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    please help
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    y= 5/x

    y= 5x^-1

    Then differentiate that
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    (Original post by penelopecrux)
    please help
    If we know this rule


    What is another way  \dfrac{5} {x} can be written as?
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    (Original post by econwarwicker)
    x
    Posting full solutions are against forum rules
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    (Original post by econwarwicker)
    y= 5/x

    y= 5x^-1

    dy/dx= -5x^-2

    but wouldn't 5x^-1 be 1/5x?
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    (Original post by KaylaB)
    Posting full solutions are against forum rules
    oh wow really I'll edit it
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    (Original post by penelopecrux)
    but wouldn't 5x^-1 be 1/5x?
    No. And be careful not to write ambiguous expressions.
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    (Original post by econwarwicker)
    oh wow really I'll edit it
    That'd be ace thanks, it's just so people are actually learning as opposed to just copying answers
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    (Original post by penelopecrux)
    but wouldn't 5x^-1 be 1/5x?
    Would it help if we first think of  \dfrac{5} {x} as  5(\dfrac{1} {x}) ?
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    (Original post by KaylaB)
    That'd be ace thanks, it's just so people are actually learning as opposed to just copying answers
    Yes I get that. But if they wanted the answer for a question they can easily get that from a mark scheme. Having solutions with the final answer and showing how to get to the final step is what helps, not just a small tip. For simple ones like this then yeah thats fine.
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    (Original post by penelopecrux)
    but wouldn't 5x^-1 be 1/5x?
    The negative power is only applied to the  x so 5x^{-1} = \frac{5}{x} or     5 \times \frac{1}{x}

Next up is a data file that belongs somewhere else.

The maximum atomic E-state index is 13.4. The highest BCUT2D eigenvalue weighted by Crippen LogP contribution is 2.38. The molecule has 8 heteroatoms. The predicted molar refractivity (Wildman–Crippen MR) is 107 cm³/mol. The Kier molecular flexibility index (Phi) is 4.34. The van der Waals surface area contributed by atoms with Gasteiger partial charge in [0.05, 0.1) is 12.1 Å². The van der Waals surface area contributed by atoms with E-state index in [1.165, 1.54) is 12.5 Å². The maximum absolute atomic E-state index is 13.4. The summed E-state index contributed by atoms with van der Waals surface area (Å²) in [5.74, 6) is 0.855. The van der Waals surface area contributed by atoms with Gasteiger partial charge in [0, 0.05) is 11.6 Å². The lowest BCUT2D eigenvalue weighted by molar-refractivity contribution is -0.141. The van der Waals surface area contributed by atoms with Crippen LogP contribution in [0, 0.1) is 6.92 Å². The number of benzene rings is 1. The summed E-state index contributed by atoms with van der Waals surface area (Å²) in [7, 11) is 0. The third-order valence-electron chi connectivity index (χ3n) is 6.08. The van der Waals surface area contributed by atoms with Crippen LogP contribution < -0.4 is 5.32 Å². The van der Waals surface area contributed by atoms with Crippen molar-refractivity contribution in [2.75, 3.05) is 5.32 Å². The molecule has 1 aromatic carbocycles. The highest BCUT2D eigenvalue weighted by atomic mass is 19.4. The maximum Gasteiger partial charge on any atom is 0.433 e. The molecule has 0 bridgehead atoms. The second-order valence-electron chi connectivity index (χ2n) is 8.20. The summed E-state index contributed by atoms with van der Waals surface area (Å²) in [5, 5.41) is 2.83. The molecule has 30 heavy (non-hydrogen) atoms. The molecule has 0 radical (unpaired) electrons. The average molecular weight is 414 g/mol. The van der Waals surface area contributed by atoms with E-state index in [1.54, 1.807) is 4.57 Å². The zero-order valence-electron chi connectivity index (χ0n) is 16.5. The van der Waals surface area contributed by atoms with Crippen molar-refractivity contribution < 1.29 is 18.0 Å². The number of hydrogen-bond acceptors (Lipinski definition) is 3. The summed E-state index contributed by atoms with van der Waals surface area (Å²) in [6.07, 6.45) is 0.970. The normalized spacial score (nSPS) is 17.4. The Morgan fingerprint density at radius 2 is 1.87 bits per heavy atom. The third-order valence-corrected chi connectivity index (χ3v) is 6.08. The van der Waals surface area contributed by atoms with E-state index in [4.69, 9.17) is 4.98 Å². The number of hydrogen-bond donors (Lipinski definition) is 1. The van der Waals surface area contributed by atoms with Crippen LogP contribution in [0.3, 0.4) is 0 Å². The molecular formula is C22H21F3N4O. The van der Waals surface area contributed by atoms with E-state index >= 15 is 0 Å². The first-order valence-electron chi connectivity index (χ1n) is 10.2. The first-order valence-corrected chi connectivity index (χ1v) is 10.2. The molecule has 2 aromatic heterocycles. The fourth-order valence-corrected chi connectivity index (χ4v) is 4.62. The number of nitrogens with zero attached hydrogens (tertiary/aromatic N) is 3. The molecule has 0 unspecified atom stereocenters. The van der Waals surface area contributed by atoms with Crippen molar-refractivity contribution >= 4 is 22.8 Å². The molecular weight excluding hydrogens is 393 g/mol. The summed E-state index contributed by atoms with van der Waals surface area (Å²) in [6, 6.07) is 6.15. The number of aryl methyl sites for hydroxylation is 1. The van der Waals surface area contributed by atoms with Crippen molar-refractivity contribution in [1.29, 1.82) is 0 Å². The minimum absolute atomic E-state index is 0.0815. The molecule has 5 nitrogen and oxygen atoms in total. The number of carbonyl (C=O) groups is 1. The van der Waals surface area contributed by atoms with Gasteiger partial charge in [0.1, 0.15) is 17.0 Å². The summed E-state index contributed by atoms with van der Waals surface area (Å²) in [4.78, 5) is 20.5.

If you wanted it to be \frac{1}{5x} then it'd need to be (5x)^{-1} as this then applies the power to everything inside the bracket, as opposed to just the x.
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    (Original post by econwarwicker)
    Yes I get that. But if they wanted the answer for a question they can easily get that from a mark scheme. Having solutions with the final answer and showing how to get to the final step is what helps, not just a small tip. For simple ones like this then yeah thats fine.
    do u do economics at warwick
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    (Original post by KaylaB)
    Would it help if we first think of  \dfrac{5} {x} as  5(\dfrac{1} {x}) ?

    yes it does help, thank you!
    also, another question please:
    say if i wanted to multiply x^8 by 6x^5, would it be 6x^13
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    (Original post by penelopecrux)
    yes it does help, thank you!
    also, another question please:
    say if i wanted to multiply x^8 by 6x^5, would it be 6x^13
    No problem! :hat2:

    & yes that's correct :yep:
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    (Original post by penelopecrux)
    also, another question please:
    say if i wanted to multiply x^8 by 6x^5, would it be 6x^13
    Yes.
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    after a lot of practice you will get it. Also, there are like `rules´which will help you learn how to calculate these
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    (Original post by penelopecrux)
    do u do economics at warwick
    no but im going to do it
 
 
 
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